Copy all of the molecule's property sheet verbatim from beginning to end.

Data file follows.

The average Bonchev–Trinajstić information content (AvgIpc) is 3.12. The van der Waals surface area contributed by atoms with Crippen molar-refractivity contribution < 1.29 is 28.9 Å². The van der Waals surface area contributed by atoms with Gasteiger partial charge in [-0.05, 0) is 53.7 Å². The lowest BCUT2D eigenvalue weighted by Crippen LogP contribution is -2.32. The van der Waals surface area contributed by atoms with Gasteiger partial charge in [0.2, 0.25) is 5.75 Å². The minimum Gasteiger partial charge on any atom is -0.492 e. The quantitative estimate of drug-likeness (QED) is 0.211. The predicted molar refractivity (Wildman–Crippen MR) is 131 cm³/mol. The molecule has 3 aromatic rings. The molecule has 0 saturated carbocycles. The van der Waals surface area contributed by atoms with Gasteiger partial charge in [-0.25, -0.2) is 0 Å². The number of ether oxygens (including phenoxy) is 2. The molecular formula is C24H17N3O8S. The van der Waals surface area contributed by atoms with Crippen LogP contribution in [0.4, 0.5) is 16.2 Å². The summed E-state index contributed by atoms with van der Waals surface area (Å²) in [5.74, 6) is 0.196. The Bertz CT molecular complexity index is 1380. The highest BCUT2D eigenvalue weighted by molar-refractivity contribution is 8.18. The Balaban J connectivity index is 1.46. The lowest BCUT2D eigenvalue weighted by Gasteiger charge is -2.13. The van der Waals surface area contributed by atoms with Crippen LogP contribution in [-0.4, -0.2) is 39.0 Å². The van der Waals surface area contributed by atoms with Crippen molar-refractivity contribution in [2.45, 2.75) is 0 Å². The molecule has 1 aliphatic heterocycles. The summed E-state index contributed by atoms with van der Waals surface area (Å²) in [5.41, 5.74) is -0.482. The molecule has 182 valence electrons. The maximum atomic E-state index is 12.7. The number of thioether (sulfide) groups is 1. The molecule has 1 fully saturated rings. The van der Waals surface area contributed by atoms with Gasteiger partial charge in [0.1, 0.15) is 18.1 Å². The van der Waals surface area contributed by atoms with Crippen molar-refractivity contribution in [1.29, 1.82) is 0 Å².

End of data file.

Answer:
The average Bonchev–Trinajstić information content (AvgIpc) is 3.12. The van der Waals surface area contributed by atoms with Crippen molar-refractivity contribution < 1.29 is 28.9 Å². The van der Waals surface area contributed by atoms with Gasteiger partial charge in [-0.05, 0) is 53.7 Å². The lowest BCUT2D eigenvalue weighted by Crippen LogP contribution is -2.32. The van der Waals surface area contributed by atoms with Gasteiger partial charge in [0.2, 0.25) is 5.75 Å². The minimum Gasteiger partial charge on any atom is -0.492 e. The quantitative estimate of drug-likeness (QED) is 0.211. The predicted molar refractivity (Wildman–Crippen MR) is 131 cm³/mol. The molecule has 3 aromatic rings. The molecule has 0 saturated carbocycles. The van der Waals surface area contributed by atoms with Gasteiger partial charge in [-0.25, -0.2) is 0 Å². The number of ether oxygens (including phenoxy) is 2. The molecular formula is C24H17N3O8S. The van der Waals surface area contributed by atoms with Crippen LogP contribution in [0.4, 0.5) is 16.2 Å². The summed E-state index contributed by atoms with van der Waals surface area (Å²) in [5.74, 6) is 0.196. The Bertz CT molecular complexity index is 1380. The highest BCUT2D eigenvalue weighted by molar-refractivity contribution is 8.18. The Balaban J connectivity index is 1.46. The lowest BCUT2D eigenvalue weighted by Gasteiger charge is -2.13. The van der Waals surface area contributed by atoms with Crippen LogP contribution in [-0.4, -0.2) is 39.0 Å². The van der Waals surface area contributed by atoms with Crippen molar-refractivity contribution in [2.45, 2.75) is 0 Å². The molecule has 1 aliphatic heterocycles. The summed E-state index contributed by atoms with van der Waals surface area (Å²) in [5.41, 5.74) is -0.482. The molecule has 182 valence electrons. The maximum atomic E-state index is 12.7. The number of thioether (sulfide) groups is 1. The molecule has 1 fully saturated rings. The van der Waals surface area contributed by atoms with Gasteiger partial charge in [0.1, 0.15) is 18.1 Å². The van der Waals surface area contributed by atoms with Crippen molar-refractivity contribution in [1.29, 1.82) is 0 Å².